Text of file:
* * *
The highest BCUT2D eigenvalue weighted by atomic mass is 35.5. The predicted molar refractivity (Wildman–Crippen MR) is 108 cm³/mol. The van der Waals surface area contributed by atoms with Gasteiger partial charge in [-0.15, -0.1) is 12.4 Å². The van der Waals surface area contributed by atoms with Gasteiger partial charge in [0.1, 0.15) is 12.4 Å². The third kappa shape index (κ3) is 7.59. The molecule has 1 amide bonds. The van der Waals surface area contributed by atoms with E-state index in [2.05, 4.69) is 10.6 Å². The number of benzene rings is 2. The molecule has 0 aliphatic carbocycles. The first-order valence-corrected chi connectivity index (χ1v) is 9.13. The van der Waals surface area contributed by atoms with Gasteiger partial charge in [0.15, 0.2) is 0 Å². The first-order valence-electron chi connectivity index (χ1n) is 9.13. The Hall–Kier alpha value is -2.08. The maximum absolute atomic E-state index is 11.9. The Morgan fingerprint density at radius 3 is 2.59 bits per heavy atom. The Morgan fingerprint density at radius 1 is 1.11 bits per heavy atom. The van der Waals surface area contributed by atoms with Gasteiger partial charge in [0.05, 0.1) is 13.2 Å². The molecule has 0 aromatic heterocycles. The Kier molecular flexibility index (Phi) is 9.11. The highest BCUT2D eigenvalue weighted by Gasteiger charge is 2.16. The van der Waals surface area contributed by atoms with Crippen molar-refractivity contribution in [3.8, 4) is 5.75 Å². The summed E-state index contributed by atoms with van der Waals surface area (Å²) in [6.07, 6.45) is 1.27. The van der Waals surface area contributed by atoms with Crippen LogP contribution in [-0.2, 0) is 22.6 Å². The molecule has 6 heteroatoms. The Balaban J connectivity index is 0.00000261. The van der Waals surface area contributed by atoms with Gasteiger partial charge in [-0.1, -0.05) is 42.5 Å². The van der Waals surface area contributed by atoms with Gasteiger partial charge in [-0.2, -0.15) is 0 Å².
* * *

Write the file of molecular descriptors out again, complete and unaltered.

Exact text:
The highest BCUT2D eigenvalue weighted by atomic mass is 35.5. The predicted molar refractivity (Wildman–Crippen MR) is 108 cm³/mol. The van der Waals surface area contributed by atoms with Gasteiger partial charge in [-0.15, -0.1) is 12.4 Å². The van der Waals surface area contributed by atoms with Gasteiger partial charge in [0.1, 0.15) is 12.4 Å². The third kappa shape index (κ3) is 7.59. The molecule has 1 amide bonds. The van der Waals surface area contributed by atoms with E-state index in [2.05, 4.69) is 10.6 Å². The number of benzene rings is 2. The molecule has 0 aliphatic carbocycles. The first-order valence-corrected chi connectivity index (χ1v) is 9.13. The van der Waals surface area contributed by atoms with Gasteiger partial charge in [0.15, 0.2) is 0 Å². The first-order valence-electron chi connectivity index (χ1n) is 9.13. The Hall–Kier alpha value is -2.08. The maximum absolute atomic E-state index is 11.9. The Morgan fingerprint density at radius 3 is 2.59 bits per heavy atom. The Morgan fingerprint density at radius 1 is 1.11 bits per heavy atom. The van der Waals surface area contributed by atoms with Gasteiger partial charge in [0.05, 0.1) is 13.2 Å². The molecule has 0 aromatic heterocycles. The Kier molecular flexibility index (Phi) is 9.11. The highest BCUT2D eigenvalue weighted by Gasteiger charge is 2.16. The van der Waals surface area contributed by atoms with Crippen molar-refractivity contribution in [3.8, 4) is 5.75 Å². The summed E-state index contributed by atoms with van der Waals surface area (Å²) in [6.07, 6.45) is 1.27. The van der Waals surface area contributed by atoms with Crippen LogP contribution in [-0.2, 0) is 22.6 Å². The molecule has 6 heteroatoms. The Balaban J connectivity index is 0.00000261. The van der Waals surface area contributed by atoms with Gasteiger partial charge in [-0.1, -0.05) is 42.5 Å². The van der Waals surface area contributed by atoms with Gasteiger partial charge in [-0.2, -0.15) is 0 Å².